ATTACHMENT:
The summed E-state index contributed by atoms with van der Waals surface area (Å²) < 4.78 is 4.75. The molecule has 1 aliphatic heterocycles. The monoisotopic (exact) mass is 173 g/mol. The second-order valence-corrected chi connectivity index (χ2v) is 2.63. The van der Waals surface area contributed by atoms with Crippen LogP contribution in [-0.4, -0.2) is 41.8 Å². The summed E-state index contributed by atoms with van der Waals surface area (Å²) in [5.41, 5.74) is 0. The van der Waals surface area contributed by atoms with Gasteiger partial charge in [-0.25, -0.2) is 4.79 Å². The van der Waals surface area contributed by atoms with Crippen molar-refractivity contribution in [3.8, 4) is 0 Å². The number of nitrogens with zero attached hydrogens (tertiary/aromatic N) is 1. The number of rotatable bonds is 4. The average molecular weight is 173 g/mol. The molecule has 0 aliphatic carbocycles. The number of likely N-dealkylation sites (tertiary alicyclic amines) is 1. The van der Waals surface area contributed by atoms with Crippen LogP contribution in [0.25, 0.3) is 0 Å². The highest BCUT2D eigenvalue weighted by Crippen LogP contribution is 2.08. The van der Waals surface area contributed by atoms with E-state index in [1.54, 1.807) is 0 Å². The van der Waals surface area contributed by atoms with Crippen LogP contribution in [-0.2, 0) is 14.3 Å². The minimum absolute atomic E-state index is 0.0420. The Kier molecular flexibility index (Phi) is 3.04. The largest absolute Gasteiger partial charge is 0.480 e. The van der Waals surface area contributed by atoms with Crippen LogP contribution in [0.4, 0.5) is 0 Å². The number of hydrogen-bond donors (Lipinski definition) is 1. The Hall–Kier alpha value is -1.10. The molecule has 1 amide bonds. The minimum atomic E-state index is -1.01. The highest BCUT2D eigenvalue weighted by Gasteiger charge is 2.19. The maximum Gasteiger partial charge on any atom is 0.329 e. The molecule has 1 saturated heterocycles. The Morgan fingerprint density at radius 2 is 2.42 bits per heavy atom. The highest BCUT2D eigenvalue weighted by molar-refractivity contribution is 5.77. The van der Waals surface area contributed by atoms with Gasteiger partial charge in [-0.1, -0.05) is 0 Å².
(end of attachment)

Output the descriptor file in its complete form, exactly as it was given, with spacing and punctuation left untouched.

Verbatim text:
The summed E-state index contributed by atoms with van der Waals surface area (Å²) < 4.78 is 4.75. The molecule has 1 aliphatic heterocycles. The monoisotopic (exact) mass is 173 g/mol. The second-order valence-corrected chi connectivity index (χ2v) is 2.63. The van der Waals surface area contributed by atoms with Crippen LogP contribution in [-0.4, -0.2) is 41.8 Å². The summed E-state index contributed by atoms with van der Waals surface area (Å²) in [5.41, 5.74) is 0. The van der Waals surface area contributed by atoms with Gasteiger partial charge in [-0.25, -0.2) is 4.79 Å². The van der Waals surface area contributed by atoms with Crippen molar-refractivity contribution in [3.8, 4) is 0 Å². The number of nitrogens with zero attached hydrogens (tertiary/aromatic N) is 1. The number of rotatable bonds is 4. The average molecular weight is 173 g/mol. The molecule has 0 aliphatic carbocycles. The number of likely N-dealkylation sites (tertiary alicyclic amines) is 1. The van der Waals surface area contributed by atoms with Crippen LogP contribution in [0.25, 0.3) is 0 Å². The highest BCUT2D eigenvalue weighted by Crippen LogP contribution is 2.08. The van der Waals surface area contributed by atoms with E-state index in [1.54, 1.807) is 0 Å². The van der Waals surface area contributed by atoms with Crippen LogP contribution in [-0.2, 0) is 14.3 Å². The minimum absolute atomic E-state index is 0.0420. The Kier molecular flexibility index (Phi) is 3.04. The largest absolute Gasteiger partial charge is 0.480 e. The van der Waals surface area contributed by atoms with Crippen LogP contribution in [0.4, 0.5) is 0 Å². The number of hydrogen-bond donors (Lipinski definition) is 1. The Hall–Kier alpha value is -1.10. The molecule has 1 amide bonds. The minimum atomic E-state index is -1.01. The highest BCUT2D eigenvalue weighted by Gasteiger charge is 2.19. The maximum Gasteiger partial charge on any atom is 0.329 e. The molecule has 1 saturated heterocycles. The Morgan fingerprint density at radius 2 is 2.42 bits per heavy atom. The highest BCUT2D eigenvalue weighted by molar-refractivity contribution is 5.77. The van der Waals surface area contributed by atoms with Gasteiger partial charge in [-0.1, -0.05) is 0 Å².